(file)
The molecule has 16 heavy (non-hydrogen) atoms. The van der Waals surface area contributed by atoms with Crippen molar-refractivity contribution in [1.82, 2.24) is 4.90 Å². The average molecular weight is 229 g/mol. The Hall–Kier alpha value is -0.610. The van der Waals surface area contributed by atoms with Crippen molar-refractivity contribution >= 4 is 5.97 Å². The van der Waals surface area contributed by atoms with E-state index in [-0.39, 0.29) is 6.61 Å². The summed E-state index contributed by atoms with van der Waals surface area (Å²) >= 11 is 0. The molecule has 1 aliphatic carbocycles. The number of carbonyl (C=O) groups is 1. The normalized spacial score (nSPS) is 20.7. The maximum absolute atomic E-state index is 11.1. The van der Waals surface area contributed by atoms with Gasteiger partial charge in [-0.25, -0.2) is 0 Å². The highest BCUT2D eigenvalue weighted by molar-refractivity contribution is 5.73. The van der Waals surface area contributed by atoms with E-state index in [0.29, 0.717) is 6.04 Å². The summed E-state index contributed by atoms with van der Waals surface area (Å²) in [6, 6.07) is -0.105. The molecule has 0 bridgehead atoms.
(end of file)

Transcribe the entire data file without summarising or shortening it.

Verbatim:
The molecule has 16 heavy (non-hydrogen) atoms. The van der Waals surface area contributed by atoms with Crippen molar-refractivity contribution in [1.82, 2.24) is 4.90 Å². The average molecular weight is 229 g/mol. The Hall–Kier alpha value is -0.610. The van der Waals surface area contributed by atoms with Crippen molar-refractivity contribution >= 4 is 5.97 Å². The van der Waals surface area contributed by atoms with E-state index in [-0.39, 0.29) is 6.61 Å². The summed E-state index contributed by atoms with van der Waals surface area (Å²) >= 11 is 0. The molecule has 1 aliphatic carbocycles. The number of carbonyl (C=O) groups is 1. The normalized spacial score (nSPS) is 20.7. The maximum absolute atomic E-state index is 11.1. The van der Waals surface area contributed by atoms with Gasteiger partial charge in [-0.25, -0.2) is 0 Å². The highest BCUT2D eigenvalue weighted by molar-refractivity contribution is 5.73. The van der Waals surface area contributed by atoms with E-state index in [0.29, 0.717) is 6.04 Å². The summed E-state index contributed by atoms with van der Waals surface area (Å²) in [6, 6.07) is -0.105. The molecule has 0 bridgehead atoms.